• Christ and Church Life and Building Spirit and Bride

    基督與召會
    生命與建造
    那靈與新婦



    As a lover of Christ and a pursuer of truth, I write down my joys, memories and reflections.

    May God lead us all into the secret of His presence, and build us into the oneness of His body in love.
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John Nelson Darby as I knew him.

His largeness of heart, for one of strong convictions and of practical consistency, showed itself in many ways. After he left the Anglican Establishment he preached occasionally at the call of godly clergymen who urged it; but he only appeared for the discourse and was not present at the previous service. So in afterwards he preached for pious ministers of the Reformed Church; nor did he refuse the black gown as an academic dress; but when they brought the bands, “Oh! no,” said he: “I put on no more.” Again, he did not spare but warmly rebuked the zealots among half-fledged brothers, who were so ignorantly bitter as to apply what the apostle said of heathen tables to those of the various Denominations. It was only fundamental error which roused his deepest grief and indignation. Then, as one of these (a heterodox teacher) said to me, J.N.D. writes with a pen in one hand and a thunderbolt in the other.

As a more public instance, take his letter from to Archdeacon Stopford, when cast down by Mr. Gladstone’s disestablishment and spoliation of the Irish Protestant church, to assure him of his sympathy. “If the Protestants trust God, this will remain their position. Let them, because of the word of God, and in honouring it and what is called Protestantism, as owning it cordially, coalesce with the Presbyterians, as you have noticed they did in the best times under Bramhall . . . Only be yourselves, and trust God. Have done with the State, reject it, making no terms for a little money and much subjection; if you do, you are lost.” But none the less, when the pious and learned Dr. O’Brien, Bishop of Ossory, who had married his niece, wrote a defence of Baptismal Regeneration, which he had long rejected, Mr. Darby wrote a vigorous reply, and proved that the argument on the formularies as well as Scripture was simply and grossly a begging of the question.

Even in his own circle his forbearance towards prejudice was as great as his decision in momentous things. He often worked with another, when he did not shrink from preaching in the open air so much as later. Once his companion was a man of singular eloquence, but slow to learn fuller truth and addicted to form. So the naval ex-commander read a petition from the Common Prayer selection, and the ex-clergyman made the gospel appeal. Perhaps one such experiment sufficed. Incongruities happened in those days. At a later date he became more chary of preaching in so-called churches or “temples” (as they call them abroad), when superstition crept in and rationalism. The recent indifferentism that prevails also curtailed in practice the readiness with which outside Christians were received, though the principle abode as ever; but its application could not but be abridged, when some wished to break bread who were insensible to notorious and grievous error taught where they usually attended.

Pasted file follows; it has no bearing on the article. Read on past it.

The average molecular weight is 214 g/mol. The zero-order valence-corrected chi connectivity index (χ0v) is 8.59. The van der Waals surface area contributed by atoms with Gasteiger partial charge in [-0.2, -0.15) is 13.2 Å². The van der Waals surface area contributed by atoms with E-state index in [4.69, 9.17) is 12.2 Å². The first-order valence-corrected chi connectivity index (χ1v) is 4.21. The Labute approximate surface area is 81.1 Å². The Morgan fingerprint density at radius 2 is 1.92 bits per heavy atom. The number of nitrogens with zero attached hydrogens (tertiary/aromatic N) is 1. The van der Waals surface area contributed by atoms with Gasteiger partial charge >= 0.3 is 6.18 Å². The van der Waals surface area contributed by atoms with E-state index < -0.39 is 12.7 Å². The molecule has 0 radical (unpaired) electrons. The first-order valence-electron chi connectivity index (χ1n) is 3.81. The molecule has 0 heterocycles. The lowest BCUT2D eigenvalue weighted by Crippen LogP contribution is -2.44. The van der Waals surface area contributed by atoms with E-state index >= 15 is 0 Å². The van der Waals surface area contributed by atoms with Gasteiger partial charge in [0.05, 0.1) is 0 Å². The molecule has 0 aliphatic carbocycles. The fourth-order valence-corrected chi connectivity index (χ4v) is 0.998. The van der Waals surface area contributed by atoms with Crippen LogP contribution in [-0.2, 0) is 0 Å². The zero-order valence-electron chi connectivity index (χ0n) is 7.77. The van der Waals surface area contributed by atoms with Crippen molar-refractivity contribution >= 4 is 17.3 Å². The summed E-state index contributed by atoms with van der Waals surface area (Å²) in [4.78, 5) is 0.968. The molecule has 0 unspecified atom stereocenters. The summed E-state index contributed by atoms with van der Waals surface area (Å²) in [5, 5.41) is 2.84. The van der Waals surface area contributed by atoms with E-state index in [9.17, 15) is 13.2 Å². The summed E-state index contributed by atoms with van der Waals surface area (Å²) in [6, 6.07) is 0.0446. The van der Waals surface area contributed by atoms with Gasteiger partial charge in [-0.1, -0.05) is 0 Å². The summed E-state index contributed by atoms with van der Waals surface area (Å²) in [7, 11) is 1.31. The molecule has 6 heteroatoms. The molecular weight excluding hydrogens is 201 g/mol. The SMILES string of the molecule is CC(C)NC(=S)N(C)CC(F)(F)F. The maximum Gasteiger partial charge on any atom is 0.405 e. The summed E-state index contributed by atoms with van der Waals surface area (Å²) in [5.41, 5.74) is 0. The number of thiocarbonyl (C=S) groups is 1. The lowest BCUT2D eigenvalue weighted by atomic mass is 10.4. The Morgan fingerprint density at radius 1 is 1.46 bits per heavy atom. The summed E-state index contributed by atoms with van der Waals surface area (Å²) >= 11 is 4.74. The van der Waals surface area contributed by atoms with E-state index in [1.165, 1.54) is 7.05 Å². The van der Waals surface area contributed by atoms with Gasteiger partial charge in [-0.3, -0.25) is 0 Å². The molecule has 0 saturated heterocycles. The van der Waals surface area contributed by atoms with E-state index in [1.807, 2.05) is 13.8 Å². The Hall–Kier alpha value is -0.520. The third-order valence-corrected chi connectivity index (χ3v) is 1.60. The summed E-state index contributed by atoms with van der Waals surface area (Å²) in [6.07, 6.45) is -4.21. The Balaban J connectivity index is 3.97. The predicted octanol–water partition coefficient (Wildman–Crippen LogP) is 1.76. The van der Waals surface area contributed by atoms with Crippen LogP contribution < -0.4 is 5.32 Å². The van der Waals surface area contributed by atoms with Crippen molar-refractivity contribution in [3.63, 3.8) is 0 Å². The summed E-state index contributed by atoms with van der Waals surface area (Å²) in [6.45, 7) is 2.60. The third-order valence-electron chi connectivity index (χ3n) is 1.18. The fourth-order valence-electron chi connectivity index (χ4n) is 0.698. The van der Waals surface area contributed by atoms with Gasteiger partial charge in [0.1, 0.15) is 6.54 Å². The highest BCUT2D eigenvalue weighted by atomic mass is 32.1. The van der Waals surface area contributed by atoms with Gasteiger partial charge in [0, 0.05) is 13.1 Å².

It will interest many to hear that his paper on the Progress of Democratic Power, and its effect on the Moral state of immensely struck the late Sir T. D. Acland, who was Mr. Gladstone’s intimate friend from Oxford days till death. In acknowledging the gift of Miscellaneous I., which contains the sketch, he wrote to me that it was (though written many years before) the most wonderful forecast and just appraisal he ever read of what is come and coming.

This then is my conviction, that a saint more true to Christ’s name and word I never knew or heard of. He used to say that three classes, from their antecedents, are apt to make bad brothers; clergymen, lawyers, and officers. He himself was a brilliant exception, though a lawyer first and a clergyman afterward.

A great man naturally, and as diligent a student as if he were not highly original, he was a really good man, which is much better. So, for good reason, I believed before I saw him; so taking all in all I found him, in peace and in war; and so, in the face of passing circumstances, I am assured he was to the end. Do I go too far if I add, may we be his imitators, even as he also was of Christ?

W. K.

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